H: Where do you feel your work is positioning itself at the moment? What are you currently exploring?

S: That's never easy - to talk about work I'm still making ... But I'd say there are two areas for me at present. One has involved looking back, and that's the work I begun with David Cunningham some three or four years ago: the CD-Rom (THIS IS A SENTENCE) is an encapsulation of that. The other is my new collaboration with Elaine Shemilt, which is taking me into different media - both electronic and traditional printmaking, for example.

H: Describing one of your own installations, you wrote once about "a visual patterning in time." That's a revealing phrase: time is very crucial in your work. The notion of time being stretched or contracted is one that you have worked with a great deal - even the pieces which might appear to be about words, or language, perhaps the issue is really that of time and how you put those words through distortions by altering the time allotted to a sound.

S: I discovered, only about a year and a half ago, that I have a condition called synaesthesia. I'm still doing some reading on it, and it can be quite an alarming condition in its extreme form. A lot of people have it quite mildly, a few people, like me, have it a little more strongly. I guess it's quite a useful thing for an artist to have. It's hard to explain, but, for instance, when you look at a word, you have a sense of shape, colour, form, sound, texture - all associated. It's not to do with how it looks on the page, it's a kind of metaphor. I think it's that which influences the way I look at images, the way I shape them, and cut them in time. It's not necessarily a classic montage technique, in the sense of story-telling. Of course, my work is non-narrative, abstract - but there again, if you look at a piece like Dialogue for Two Players, there is content, there is a political message. It's the same with The sound of These Words from 1990, although it's much more abstract... I'm a political animal, as I've said. So, in Dialogue, I'm revealing the power of the form, that classic TV form: there is a deception going on in the sense that a viewer cannot know absolutely what is fact, what is interpretation, what is propaganda - the form has the ability to aid that deception. And there's a manipulation going on in the piece - of the protaganists, the players - by the artist. I reveal myself in the piece (I'm in shot) but I don't reveal what I'm doing, that I'm in control of the situation.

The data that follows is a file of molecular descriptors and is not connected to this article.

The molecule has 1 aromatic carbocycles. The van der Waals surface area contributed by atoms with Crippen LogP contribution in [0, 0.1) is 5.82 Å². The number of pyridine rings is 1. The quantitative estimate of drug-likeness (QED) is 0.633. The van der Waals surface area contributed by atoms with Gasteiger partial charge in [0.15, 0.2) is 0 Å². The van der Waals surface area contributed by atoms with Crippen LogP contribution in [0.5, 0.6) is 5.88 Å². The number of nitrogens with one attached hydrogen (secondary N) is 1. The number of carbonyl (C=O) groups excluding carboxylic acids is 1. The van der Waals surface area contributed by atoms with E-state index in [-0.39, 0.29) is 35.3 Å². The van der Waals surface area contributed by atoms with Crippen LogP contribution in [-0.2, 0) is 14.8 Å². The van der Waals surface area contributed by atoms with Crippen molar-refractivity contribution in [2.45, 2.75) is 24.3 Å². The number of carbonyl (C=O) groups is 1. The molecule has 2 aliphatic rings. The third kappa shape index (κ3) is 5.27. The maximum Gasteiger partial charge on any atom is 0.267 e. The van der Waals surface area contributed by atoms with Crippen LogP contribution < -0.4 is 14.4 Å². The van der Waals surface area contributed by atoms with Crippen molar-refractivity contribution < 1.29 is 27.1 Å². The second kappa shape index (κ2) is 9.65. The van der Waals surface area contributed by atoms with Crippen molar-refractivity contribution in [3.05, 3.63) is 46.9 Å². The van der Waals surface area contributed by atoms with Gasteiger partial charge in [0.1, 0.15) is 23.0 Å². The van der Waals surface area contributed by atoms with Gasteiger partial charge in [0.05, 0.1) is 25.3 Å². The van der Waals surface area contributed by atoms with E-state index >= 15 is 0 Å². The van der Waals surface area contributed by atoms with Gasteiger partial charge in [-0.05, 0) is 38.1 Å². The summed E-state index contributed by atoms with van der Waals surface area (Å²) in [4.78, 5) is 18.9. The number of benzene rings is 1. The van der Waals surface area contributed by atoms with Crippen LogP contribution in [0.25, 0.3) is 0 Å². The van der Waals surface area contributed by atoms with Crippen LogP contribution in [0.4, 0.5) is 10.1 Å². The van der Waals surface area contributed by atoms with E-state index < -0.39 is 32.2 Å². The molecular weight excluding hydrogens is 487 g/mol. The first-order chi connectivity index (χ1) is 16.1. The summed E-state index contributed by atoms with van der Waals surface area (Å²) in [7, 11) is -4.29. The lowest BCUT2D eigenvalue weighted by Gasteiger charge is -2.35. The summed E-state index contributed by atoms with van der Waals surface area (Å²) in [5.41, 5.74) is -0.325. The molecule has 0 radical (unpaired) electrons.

H: The point has been made, by Catherine Elwes amongst others, that women artists have brought personal material to video art - something which male artists mostly don't do. She says specifically that "skill" is one of the ways the male asserts mastery. Do you take that as an accusation of formalism in the work of artists such as yourself?